3 Takeaways From the North Korea-Russia Summit


On September 13, North Korean Supreme Leader Kim Jong Un met and held talks with Russian President Vladimir Putin during a visit to the Vostochny Cosmodrome – a spaceport located in the Amur Oblast in Russia’s Far East region. They held a marathon meeting that lasted over five hours and was followed by a dinner of crab dumplings and sturgeon. It was their second meeting, with the first taking place in April 2019 in Vladivostok; the visit also represented Kim Jong Un’s first trip abroad since 2019.

Here are three take-aways from the Putin-Kim summit.

The War in Ukraine Brings Closer Ties

The two nations have drawn closer and closer together since Russian’s invasion of Ukraine in February 2022. 

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“Russia has risen to a sacred fight to protect its sovereignty and security… against the hegemonic forces,” Kim told Putin at the summit. “We will always support the decisions of President Putin and the Russian leadership… and we will be together in the fight against imperialism,” which apparently refers to the United States.

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Eager to strengthen its ties with Moscow, Pyongyang has opposed any U.N. resolutions condemning Russia’s invasion of Ukraine. In July 2022, it officially recognized the independence of the “people’s republics” of Donetsk and Luhansk of eastern Ukraine (the Donbas), which Russia first invaded in 2014. In response, Ukraine immediately severed diplomatic ties with North Korea.

In return, Pyongyang has been rewarded by Moscow. 

The food crisis in North Korea is worsening, and people are starving to death even in the capital Pyongyang, according to news reports.  In such a severe situation, in July 2023, Russia’s Federal Service for Veterinary and Phytosanitary Supervision announced that since the beginning of 2023, Russia had exported 3,833 tons of wheat flour to North Korea from the Kuzbass region of Siberia. 


This followed a similar press release from April 2023 where the federal service announced that since the beginning of 2023, Russia had sent more than 2,800 tons of corn to North Korea from the Amur Oblast of the Russian Far East region.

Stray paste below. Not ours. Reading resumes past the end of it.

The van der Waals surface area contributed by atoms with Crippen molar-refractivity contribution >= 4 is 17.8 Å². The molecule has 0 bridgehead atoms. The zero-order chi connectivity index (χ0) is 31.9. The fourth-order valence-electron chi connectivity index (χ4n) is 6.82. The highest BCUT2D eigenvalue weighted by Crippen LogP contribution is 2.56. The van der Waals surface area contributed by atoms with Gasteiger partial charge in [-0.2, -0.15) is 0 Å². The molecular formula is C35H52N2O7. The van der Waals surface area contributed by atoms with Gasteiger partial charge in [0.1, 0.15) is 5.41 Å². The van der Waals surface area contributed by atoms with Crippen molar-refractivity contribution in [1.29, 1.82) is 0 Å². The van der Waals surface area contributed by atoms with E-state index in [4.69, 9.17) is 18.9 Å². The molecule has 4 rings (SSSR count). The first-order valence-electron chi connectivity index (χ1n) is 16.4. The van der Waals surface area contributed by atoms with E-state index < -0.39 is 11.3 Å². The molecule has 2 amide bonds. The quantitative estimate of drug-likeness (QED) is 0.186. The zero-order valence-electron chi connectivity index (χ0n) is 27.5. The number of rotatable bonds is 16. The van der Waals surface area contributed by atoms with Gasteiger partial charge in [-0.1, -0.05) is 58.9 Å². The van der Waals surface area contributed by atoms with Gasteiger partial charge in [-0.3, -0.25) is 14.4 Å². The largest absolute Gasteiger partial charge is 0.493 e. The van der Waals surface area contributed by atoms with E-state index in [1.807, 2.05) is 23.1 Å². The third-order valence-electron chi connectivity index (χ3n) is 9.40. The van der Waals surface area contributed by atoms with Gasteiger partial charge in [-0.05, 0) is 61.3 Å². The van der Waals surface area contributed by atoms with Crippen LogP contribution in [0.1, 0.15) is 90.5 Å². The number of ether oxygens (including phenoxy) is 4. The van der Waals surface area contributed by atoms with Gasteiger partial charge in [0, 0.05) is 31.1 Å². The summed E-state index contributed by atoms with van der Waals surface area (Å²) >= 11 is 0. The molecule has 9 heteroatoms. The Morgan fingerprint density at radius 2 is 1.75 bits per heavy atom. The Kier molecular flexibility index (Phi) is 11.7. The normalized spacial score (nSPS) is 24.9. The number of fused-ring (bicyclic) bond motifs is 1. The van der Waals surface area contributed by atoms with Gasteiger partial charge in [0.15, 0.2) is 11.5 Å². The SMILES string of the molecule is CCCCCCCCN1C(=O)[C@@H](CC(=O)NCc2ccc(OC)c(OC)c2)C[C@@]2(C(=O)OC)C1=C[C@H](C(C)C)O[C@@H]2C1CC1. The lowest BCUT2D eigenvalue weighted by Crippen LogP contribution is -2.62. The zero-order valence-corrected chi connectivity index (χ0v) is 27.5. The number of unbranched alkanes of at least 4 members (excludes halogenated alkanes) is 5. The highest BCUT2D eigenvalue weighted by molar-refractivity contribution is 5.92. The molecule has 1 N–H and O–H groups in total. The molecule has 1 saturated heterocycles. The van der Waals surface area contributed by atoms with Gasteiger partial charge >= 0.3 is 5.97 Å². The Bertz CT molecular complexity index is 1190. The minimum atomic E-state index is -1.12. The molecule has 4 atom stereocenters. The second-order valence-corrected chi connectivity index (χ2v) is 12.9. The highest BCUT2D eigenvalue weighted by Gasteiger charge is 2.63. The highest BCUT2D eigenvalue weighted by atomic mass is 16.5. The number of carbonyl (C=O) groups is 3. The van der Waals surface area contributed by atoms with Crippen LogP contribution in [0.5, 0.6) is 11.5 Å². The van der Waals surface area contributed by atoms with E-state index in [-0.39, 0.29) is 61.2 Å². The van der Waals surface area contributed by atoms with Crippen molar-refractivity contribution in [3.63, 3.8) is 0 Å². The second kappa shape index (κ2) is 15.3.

Pyongyang has also become more dependent on Moscow for energy. Russia increased its oil supply to North Korea in July by about five times compared to the previous month, with oil exports totaling 10,933 barrels, according to a report posted on the United Nations Security Council Sanctions Committee on North Korea on its website on September 11. 

Growing Military Cooperation

Militarily, North Korea is now desperately trying to obtain technology for military reconnaissance satellites and nuclear submarines from Russia. Kim Jong Un ordered his military to achieve nine goals at the 8th Korean Workers’ Party Congress held in January 2021, including solid-fuel intercontinental ballistic missiles (ICBMs) and hypersonic missiles. According to South Korea’s JoongAng Ilbo,  at least seven fields are on the verge of mass production and deployment; the two goals where North Korea is lagging behind are , reconnaissance satellites and nuclear submarines.

This is the main reason Kim visited the Vostochny Cosmodrome and the Far Eastern city of Vladivostok to view the Pacific Fleet of the Russian navy. His delegation included Pak Thae Song, chairman of North Korea’s space science and technology committee, which develops artificial satellites, and Navy Commander Kim Myeong Sik, who is in charge of developing submarines.